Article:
• Publication date: February 15, 2010

Talented Kids Or Overzealous Moms & Dads? Unwilling Child Performers Fulfilling Middle-Aged Parents� Dreams

�Showbiz Moms and Dads� (2004) documents crazed parents who believe their children are destined to become the world�s next superstars.

�Showbiz Moms and Dads� (2004) documents crazed parents who believe their children are destined to become the world�s next superstars. From boy bands to beauty pageants these moms and dads will stop at nothing to achieve their goal, even if it means depriving their sons and daughters of their childhood and their freedom. Sadder however, is that the parents featured in the show are not necessarily working for their kids� best interests, but their own by living their dreams of stardom through them. Even more disturbing is that these mothers and fathers are banking on their children�s efforts to line their pockets with millions in cash.

For example, show mom Debbie Klingensmith insists that son Shane is wholeheartedly devoted to becoming a professional singer and dancer. Debbie is also convinced that she in no way places unnecessary pressure on her son, despite the fact that he has no social life of his own, no creative control over his performances, and regularly receives sharp, unqualified criticism from his mother. Undoubtedly Shane�s academic career, his real key to a successful future, takes a backseat to mom�s far-fetched dreams of stardom.

With the exception of Jordan and Kimberly most subjects on the show are not particularly talented either, and certainly not driven enough to make it big. But why should they be? At the age of four an average child would rather play with toys, dolls, or neighborhood kids, not be dressed up in elaborate costumes and drenched with tanning spray � while crying nonetheless. That is the unfortunate case of nearly infantile Emily, whose mom (also named Debbie) gets her kicks at beauty pageants. Debbie�s dedication to winning and wowing other parents is so fierce that she, at one point, instructs Emily not to speak with another competing child � presumably in some attempt to psych her out.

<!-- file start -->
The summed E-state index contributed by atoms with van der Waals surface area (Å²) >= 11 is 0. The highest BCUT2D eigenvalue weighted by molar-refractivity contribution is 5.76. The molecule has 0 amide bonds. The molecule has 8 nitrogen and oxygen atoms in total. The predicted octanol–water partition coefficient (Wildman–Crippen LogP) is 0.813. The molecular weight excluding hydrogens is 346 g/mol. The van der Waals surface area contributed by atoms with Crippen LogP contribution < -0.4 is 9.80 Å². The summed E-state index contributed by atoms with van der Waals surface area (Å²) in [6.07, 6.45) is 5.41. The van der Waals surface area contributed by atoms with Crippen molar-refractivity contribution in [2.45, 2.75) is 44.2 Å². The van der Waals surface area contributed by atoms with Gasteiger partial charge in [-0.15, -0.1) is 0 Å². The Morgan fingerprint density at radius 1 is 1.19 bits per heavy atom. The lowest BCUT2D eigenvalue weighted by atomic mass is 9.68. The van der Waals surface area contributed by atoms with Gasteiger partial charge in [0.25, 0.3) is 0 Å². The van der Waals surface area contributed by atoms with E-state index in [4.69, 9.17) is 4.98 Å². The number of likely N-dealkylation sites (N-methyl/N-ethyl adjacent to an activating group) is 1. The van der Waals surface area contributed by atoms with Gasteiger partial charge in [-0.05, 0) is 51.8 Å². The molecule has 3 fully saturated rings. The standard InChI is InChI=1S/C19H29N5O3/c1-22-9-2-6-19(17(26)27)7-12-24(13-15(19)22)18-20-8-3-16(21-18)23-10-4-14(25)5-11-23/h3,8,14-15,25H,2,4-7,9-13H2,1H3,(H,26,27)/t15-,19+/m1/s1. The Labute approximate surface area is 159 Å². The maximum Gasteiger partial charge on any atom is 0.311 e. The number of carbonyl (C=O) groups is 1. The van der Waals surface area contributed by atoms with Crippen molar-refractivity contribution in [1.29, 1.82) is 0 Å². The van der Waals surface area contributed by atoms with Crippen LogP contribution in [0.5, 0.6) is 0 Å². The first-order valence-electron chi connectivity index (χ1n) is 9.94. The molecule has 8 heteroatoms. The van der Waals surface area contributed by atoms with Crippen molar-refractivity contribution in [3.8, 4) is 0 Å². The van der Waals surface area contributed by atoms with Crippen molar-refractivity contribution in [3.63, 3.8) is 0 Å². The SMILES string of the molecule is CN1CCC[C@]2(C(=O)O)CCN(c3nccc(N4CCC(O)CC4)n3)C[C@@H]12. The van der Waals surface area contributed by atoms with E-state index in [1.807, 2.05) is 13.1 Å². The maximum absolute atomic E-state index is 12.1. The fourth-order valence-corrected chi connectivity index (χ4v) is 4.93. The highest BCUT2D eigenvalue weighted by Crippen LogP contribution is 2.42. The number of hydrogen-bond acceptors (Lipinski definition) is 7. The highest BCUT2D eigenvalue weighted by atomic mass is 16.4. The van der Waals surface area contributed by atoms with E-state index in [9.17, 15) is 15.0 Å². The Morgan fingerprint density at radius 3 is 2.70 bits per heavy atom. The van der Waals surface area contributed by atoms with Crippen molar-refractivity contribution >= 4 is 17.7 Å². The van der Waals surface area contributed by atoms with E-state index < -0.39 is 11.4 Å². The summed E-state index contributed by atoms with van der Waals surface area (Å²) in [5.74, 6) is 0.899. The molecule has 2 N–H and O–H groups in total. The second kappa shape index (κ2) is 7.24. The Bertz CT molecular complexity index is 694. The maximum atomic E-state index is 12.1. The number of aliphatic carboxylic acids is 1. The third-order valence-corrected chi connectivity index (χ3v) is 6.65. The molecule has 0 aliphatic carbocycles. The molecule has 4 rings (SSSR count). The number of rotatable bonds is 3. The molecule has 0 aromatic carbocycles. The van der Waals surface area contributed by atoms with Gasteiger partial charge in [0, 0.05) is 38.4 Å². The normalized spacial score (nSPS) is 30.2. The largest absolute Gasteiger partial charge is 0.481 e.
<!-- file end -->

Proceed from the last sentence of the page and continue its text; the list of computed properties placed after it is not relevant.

Then there is the annoying, selfish, and appropriately named David Nutter. Nutter uprooted his family of seven from a comfortable home in Vermont to a two-bedroom apartment in Queens, New York. Why you ask? Well middle-aged David hopes to realize his dream of becoming a professional actor, and forfeited his secure job for work at a theater ticket booth. Meanwhile his wife earns the bulk of the Nutters� income as a public school teacher. Naturally, the entire family despises him, even his daughters whom he hopes to mold into stars. His effeminate demeanor, lisp, and fascination with women�s fashion and hair salons gives him added comedic value. And really that�s why we watch. All of the show�s parents are so delusional that their failed attempts at stardom provide audiences with pure comedy; at the same time one cannot help but feel pity for the kids who must endure such a horrific upbringing.